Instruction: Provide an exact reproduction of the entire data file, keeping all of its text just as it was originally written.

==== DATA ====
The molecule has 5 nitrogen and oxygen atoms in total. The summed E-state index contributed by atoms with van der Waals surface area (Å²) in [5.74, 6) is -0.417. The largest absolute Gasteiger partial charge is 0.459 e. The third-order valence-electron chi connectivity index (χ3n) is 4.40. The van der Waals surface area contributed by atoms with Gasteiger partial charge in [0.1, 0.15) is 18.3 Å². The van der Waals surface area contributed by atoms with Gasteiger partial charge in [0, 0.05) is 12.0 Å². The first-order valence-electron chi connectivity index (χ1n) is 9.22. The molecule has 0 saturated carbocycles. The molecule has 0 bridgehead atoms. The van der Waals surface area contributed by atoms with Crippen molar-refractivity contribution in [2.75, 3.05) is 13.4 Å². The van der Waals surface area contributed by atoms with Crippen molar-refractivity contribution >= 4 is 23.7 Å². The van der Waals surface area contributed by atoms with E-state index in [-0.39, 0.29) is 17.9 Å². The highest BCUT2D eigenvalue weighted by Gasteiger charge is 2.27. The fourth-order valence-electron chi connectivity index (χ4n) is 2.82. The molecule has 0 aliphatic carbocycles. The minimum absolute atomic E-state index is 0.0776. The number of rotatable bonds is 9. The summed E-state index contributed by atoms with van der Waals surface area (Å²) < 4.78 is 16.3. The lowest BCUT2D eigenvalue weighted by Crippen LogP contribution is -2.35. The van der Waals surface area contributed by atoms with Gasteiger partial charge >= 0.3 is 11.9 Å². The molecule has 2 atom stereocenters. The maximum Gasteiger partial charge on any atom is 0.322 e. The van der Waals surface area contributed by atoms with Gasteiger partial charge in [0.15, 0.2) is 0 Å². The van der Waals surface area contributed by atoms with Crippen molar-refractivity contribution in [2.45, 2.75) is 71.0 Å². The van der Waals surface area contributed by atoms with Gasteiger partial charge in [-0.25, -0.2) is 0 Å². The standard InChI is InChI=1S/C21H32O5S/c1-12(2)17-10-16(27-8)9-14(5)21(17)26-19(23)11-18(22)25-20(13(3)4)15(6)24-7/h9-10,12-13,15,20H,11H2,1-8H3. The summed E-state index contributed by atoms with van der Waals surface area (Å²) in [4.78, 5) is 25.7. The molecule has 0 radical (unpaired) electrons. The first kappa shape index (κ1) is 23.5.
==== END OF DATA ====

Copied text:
The molecule has 5 nitrogen and oxygen atoms in total. The summed E-state index contributed by atoms with van der Waals surface area (Å²) in [5.74, 6) is -0.417. The largest absolute Gasteiger partial charge is 0.459 e. The third-order valence-electron chi connectivity index (χ3n) is 4.40. The van der Waals surface area contributed by atoms with Gasteiger partial charge in [0.1, 0.15) is 18.3 Å². The van der Waals surface area contributed by atoms with Gasteiger partial charge in [0, 0.05) is 12.0 Å². The first-order valence-electron chi connectivity index (χ1n) is 9.22. The molecule has 0 saturated carbocycles. The molecule has 0 bridgehead atoms. The van der Waals surface area contributed by atoms with Crippen molar-refractivity contribution in [2.75, 3.05) is 13.4 Å². The van der Waals surface area contributed by atoms with Crippen molar-refractivity contribution >= 4 is 23.7 Å². The van der Waals surface area contributed by atoms with E-state index in [-0.39, 0.29) is 17.9 Å². The highest BCUT2D eigenvalue weighted by Gasteiger charge is 2.27. The fourth-order valence-electron chi connectivity index (χ4n) is 2.82. The molecule has 0 aliphatic carbocycles. The minimum absolute atomic E-state index is 0.0776. The number of rotatable bonds is 9. The summed E-state index contributed by atoms with van der Waals surface area (Å²) < 4.78 is 16.3. The lowest BCUT2D eigenvalue weighted by Crippen LogP contribution is -2.35. The van der Waals surface area contributed by atoms with Gasteiger partial charge >= 0.3 is 11.9 Å². The molecule has 2 atom stereocenters. The maximum Gasteiger partial charge on any atom is 0.322 e. The van der Waals surface area contributed by atoms with Gasteiger partial charge in [0.15, 0.2) is 0 Å². The van der Waals surface area contributed by atoms with Crippen molar-refractivity contribution in [2.45, 2.75) is 71.0 Å². The van der Waals surface area contributed by atoms with Gasteiger partial charge in [-0.25, -0.2) is 0 Å². The standard InChI is InChI=1S/C21H32O5S/c1-12(2)17-10-16(27-8)9-14(5)21(17)26-19(23)11-18(22)25-20(13(3)4)15(6)24-7/h9-10,12-13,15,20H,11H2,1-8H3. The summed E-state index contributed by atoms with van der Waals surface area (Å²) in [4.78, 5) is 25.7. The molecule has 0 radical (unpaired) electrons. The first kappa shape index (κ1) is 23.5.